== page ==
Shares of Iovance Biotherapeutics (NASDAQ:IOVA) were soaring 12.5% higher as of 11:27 a.m. EST on Friday. The nice jump came after the biotech announced updated data from a phase 2 clinical study evaluating lifileucel in treating metastatic melanoma. These results, presented at the Society for Immunotherapy of Cancer (SITC) annual meeting, included findings that patients receiving lifileucel in the second cohort of the study experienced an objective response rate (ORR) of 35% and that the median duration of response was not reached after 11.3 months into the study.
You can look at Iovance's latest news in two ways. If you're the kind of person who sees a glass of water as half full, the updated phase 2 results should make you more optimistic than ever about the prospects for lifileucel. The experimental drug is one of two pipeline candidates that Iovance is evaluating in pivotal studies. Anything that could potentially improve the likelihood of eventual FDA approval for either of these drugs is very good for Iovance.
What if you're the kind of person who sees the glass as half empty? You'll probably focus on the fact that the latest results were only preliminary and only for one cohort in the phase 2 study. It's not out of the question at all for a drug to have some promising preliminary results only to stumble later.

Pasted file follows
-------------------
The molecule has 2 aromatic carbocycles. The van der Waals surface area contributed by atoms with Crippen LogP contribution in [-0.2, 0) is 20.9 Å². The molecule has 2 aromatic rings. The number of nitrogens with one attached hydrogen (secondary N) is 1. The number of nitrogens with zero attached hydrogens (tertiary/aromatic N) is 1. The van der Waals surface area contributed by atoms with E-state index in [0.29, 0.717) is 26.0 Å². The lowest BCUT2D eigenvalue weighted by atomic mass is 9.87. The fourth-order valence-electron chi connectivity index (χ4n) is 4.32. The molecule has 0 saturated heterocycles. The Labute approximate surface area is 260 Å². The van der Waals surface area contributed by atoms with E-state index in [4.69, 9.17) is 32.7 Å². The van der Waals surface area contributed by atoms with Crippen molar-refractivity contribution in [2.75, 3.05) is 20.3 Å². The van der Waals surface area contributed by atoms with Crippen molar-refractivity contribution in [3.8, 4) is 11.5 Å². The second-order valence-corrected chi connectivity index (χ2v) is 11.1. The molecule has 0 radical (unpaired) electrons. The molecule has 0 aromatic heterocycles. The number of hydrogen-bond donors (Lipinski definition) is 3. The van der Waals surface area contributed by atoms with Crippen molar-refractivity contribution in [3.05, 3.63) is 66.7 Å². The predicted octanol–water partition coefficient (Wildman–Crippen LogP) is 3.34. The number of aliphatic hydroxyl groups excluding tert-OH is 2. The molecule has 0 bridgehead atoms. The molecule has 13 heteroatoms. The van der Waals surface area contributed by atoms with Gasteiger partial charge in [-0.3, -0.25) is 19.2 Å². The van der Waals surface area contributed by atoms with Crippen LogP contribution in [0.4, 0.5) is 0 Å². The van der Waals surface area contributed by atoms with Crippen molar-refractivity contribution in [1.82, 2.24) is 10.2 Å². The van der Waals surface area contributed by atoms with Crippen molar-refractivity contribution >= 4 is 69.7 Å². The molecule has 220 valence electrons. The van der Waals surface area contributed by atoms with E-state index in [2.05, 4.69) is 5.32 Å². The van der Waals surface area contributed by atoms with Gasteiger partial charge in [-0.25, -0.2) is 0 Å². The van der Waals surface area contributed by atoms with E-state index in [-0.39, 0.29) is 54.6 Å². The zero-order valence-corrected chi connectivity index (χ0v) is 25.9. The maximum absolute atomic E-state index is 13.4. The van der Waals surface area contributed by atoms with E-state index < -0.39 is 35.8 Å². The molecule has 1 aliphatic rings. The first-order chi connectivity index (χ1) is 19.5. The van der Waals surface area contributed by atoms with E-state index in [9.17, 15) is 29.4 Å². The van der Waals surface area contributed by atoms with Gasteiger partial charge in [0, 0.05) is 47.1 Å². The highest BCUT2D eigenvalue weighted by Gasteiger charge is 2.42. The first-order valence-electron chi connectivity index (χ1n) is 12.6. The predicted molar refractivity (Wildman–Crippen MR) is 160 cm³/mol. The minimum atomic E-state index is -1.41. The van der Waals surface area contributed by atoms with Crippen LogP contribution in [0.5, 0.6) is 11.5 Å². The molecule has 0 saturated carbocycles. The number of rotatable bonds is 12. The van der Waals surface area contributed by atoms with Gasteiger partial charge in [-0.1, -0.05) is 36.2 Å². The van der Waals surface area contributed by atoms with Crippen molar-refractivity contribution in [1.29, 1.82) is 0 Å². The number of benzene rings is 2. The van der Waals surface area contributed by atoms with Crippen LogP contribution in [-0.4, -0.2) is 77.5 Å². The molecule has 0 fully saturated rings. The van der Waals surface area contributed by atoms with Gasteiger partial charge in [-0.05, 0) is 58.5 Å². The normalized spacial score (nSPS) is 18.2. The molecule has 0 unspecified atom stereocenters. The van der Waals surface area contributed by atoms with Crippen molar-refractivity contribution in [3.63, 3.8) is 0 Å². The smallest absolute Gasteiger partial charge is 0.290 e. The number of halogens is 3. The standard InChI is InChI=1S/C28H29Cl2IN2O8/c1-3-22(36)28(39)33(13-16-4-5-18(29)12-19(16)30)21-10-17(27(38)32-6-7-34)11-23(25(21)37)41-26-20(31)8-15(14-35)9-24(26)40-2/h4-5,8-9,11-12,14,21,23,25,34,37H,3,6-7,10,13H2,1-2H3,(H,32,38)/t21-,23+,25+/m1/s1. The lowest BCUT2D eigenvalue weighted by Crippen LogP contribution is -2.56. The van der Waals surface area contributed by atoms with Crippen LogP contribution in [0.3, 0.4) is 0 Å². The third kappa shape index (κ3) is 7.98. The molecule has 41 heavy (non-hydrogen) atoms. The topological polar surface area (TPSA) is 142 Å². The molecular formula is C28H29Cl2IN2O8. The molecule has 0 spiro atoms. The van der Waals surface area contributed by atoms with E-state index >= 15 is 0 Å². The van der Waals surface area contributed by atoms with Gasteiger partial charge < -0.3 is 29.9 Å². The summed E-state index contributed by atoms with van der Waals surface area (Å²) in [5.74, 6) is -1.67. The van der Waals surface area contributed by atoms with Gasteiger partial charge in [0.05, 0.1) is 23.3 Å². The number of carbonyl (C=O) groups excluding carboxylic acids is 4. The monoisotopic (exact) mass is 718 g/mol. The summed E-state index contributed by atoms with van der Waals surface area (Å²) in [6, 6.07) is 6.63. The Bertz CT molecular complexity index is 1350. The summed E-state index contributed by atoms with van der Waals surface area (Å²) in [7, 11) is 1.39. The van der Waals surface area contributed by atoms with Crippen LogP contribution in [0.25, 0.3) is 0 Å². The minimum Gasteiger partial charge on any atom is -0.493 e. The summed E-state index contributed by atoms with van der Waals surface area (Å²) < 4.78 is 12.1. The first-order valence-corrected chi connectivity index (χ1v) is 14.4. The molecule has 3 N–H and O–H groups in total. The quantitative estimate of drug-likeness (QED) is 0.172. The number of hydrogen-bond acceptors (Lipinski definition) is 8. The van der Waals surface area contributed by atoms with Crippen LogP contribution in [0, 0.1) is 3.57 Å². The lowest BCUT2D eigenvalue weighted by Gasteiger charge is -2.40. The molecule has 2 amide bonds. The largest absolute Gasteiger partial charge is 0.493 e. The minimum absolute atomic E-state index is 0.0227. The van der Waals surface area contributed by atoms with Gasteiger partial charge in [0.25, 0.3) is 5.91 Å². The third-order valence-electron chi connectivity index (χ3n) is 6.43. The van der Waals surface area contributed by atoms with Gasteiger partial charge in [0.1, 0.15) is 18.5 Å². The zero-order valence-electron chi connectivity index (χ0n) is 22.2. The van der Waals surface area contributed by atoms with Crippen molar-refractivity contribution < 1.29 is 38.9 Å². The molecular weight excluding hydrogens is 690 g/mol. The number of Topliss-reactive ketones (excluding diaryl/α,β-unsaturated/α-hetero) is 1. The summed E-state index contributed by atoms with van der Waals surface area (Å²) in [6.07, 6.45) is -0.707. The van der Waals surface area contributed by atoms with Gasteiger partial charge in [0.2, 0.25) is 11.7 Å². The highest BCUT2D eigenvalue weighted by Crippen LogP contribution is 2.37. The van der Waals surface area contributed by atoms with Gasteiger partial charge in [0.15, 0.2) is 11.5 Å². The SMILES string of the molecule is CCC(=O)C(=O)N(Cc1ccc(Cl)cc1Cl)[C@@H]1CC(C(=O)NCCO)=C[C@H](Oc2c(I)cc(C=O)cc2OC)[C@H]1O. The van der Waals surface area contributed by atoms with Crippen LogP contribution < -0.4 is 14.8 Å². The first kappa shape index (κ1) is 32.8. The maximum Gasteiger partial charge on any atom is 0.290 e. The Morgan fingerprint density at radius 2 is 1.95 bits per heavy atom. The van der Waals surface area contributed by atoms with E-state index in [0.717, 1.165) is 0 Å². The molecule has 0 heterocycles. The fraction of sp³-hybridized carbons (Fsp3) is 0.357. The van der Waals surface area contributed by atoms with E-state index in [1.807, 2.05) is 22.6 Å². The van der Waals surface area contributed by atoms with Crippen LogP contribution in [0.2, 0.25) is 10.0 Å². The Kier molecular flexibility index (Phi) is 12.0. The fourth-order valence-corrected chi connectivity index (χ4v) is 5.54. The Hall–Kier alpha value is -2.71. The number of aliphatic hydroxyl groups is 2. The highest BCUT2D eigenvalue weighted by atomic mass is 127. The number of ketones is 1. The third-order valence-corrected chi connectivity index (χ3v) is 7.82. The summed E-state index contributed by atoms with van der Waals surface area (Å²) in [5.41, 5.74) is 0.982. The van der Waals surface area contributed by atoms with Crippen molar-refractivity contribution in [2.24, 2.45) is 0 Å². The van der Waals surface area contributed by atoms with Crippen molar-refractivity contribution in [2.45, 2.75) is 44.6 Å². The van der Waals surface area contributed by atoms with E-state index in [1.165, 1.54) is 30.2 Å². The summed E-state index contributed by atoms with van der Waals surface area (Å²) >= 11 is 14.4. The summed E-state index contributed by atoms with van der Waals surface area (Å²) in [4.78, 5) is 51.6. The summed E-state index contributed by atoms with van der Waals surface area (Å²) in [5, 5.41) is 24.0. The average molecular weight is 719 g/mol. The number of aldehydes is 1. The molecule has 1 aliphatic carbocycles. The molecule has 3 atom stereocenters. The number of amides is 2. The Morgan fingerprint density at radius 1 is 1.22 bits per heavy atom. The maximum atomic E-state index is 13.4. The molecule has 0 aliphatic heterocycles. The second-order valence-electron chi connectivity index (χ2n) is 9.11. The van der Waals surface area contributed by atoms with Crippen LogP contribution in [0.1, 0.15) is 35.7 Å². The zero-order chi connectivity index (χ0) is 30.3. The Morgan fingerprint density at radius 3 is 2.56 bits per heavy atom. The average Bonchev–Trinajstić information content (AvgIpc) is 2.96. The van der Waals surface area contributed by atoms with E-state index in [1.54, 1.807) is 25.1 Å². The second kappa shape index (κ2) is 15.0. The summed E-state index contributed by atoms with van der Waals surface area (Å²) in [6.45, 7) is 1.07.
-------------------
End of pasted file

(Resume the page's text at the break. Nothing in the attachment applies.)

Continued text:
In reality, both perspectives are good ones. It makes sense that Iovance shares would jump on today's announcement. The updated results truly are positive. It also makes sense that many investors would remain cautious about banking too heavily on early results for an unproven drug.
Iovance CEO Maria Fardis said that the company plans to continue enrolling patients in the pivotal cohort of the phase 2 study of lifileucel. She added that data from this cohort should be the basis for Iovance's anticipated FDA filing for approval of the drug late next year.
Investing in biotech stocks, especially clinical-stage biotechs like Iovance, comes with plenty of excitement. But that excitement can sometimes be short-lived. The potential for lifileucel in treating metastatic melanoma is promising, but there's still a long way to go.